The challenge before Marco Coleman, Georgia Tech’s assistant coach over defensive ends and outside linebackers as well as the Yellow Jackets’ legend in residence, is not a difficult one to figure out.
As Coleman led his players through practice Tuesday, they were 10 in number. Of the 10, three were freshmen – Chico Bennett, Sylvain Yondjouen and Kendall Young. Another four were redshirt freshmen – Justice Dingle, Jordan Domineck, Luke Johns and walk-on Curtis Ryans. Of the remaining three, junior Antonneous Clayton is a transfer from Florida whose eligibility for this season is uncertain, and Kelton Dawson is a sophomore who played in two games last season, making junior Jaquan Henderson the veteran by default. Henderson has 19 games to his credit, none in a starting capacity.
Coleman loves their effort. He said he probably has one of the hardest-working position groups on the team. But he recognizes that, to produce on the field, effort doesn’t get the job done by itself.
“Just, again, the lack of experience, which is to be expected,” Coleman said. “I mean, they’re freshmen, redshirt freshmen. Even me, when I was a redshirt freshman, I didn’t know what the heck was going on.”
Given the different strengths and weaknesses of players and the likely inconsistency that younger players will demonstrate, Coleman will take a flexible approach to playing time.
“Whoever’s hot that day is going to roll with it,” Coleman said.
He said that Henderson, a converted linebacker, has made the strongest case to play, no surprise given his advantage in experience and speed on the edge.
“He’s standing out and having a pretty good camp,” Coleman said.
Henderson has embraced the switch to defensive end, made in the spring.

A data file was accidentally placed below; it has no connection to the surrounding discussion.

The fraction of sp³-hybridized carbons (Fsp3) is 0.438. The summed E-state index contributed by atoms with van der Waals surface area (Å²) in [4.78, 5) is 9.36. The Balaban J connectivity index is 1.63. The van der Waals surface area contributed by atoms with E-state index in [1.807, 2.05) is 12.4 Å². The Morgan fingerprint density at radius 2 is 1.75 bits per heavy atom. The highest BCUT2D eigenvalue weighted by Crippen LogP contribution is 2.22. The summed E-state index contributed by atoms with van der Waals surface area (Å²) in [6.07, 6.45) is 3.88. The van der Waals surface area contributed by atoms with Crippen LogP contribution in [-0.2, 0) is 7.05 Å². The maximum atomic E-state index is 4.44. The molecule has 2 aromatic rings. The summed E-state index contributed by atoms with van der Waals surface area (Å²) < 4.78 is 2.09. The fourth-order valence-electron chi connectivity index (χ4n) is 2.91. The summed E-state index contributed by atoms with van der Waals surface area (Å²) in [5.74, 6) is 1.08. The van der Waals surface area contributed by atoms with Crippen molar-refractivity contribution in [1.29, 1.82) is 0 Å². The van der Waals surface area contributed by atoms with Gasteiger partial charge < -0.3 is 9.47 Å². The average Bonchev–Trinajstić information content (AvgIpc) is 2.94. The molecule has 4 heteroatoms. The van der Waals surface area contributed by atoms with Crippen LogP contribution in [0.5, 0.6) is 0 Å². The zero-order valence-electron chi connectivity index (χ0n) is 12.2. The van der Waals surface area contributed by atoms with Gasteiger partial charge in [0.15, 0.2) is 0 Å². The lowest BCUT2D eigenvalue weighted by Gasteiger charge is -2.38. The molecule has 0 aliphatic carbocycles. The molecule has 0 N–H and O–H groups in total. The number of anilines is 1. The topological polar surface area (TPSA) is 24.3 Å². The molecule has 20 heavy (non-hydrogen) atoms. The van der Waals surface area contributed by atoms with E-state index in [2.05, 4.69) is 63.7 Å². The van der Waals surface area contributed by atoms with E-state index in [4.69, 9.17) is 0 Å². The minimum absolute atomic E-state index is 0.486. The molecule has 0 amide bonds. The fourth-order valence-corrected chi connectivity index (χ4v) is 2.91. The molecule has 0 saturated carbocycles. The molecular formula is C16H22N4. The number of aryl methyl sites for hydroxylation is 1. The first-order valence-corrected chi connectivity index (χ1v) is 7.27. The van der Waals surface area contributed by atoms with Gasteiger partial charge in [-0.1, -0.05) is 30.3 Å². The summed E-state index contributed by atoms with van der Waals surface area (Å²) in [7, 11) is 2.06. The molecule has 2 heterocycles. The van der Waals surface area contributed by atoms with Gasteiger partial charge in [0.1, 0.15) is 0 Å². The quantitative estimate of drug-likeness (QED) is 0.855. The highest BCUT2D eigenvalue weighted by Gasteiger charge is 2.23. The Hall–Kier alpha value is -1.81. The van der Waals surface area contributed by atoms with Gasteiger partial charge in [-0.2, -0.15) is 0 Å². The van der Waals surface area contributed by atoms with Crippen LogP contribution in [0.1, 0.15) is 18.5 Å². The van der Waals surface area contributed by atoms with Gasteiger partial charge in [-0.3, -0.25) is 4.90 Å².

“Being a linebacker, I kind of had to think a lot, but this (position) right here allows me to use my ability against offensive tackles and lets me play fast,” Henderson said. “And that’s the main thing with me. I like playing fast.”
If Clayton, who has applied for an immediate-eligibility waiver, is allowed to play, he’s likely a strong candidate for playing time. He has been disruptive in his 11-on-11 work thus far in the preseason.
Bigger players like Clayton play defensive end on one side of the line. Dingle is over there, too. “Tweener” types, players with body types somewhere between outside linebacker and defensive end, are better fits for the rush end spot at the other end of the line. They include Henderson and Domineck.
Some players, such as Dawson, are at both. Coleman said that he has had “a great start to the camp.”
As at other position groups, Coleman, defensive coordinator Andrew Thacker and coach Geoff Collins are having to figure out who will be “above the line,” Collins’ term for players who are expected to contribute in games.
“Right now, we’re just working through who are going to be the guys that we feel like we can count on,” Coleman said. “If it’s two, it might be two. If it’s eight, then it’s eight. It’s just a matter of who we feel we can trust.”
With the youth, it’s a group that probably will be fearsome in two years as players build strength, gain experience and develop skill. But, as for 2019, such a young and untested group enters the season with uncertainty over their expected productivity. Particularly given the important role that the ends play in pass rush in pressuring quarterbacks off the edge, how quickly Coleman can develop his players will have a bearing on how the Jackets’ season takes shape.
For a variety of reasons, pass rush has not been a strength in recent seasons for the Jackets. In the final five seasons of coach Paul Johnson’s tenure, Tech ranked 108th or lower in sacks per game in FBS.
“We’ve got a long way to go,” Coleman said. “By no means am I saying that we’ve arrived at any point. But they’ve progressed, and their progress is pretty good.”
Dingle has found motivation in the low expectations.
“We’re very anxious to go out there and just prove that we can compete,” he said.
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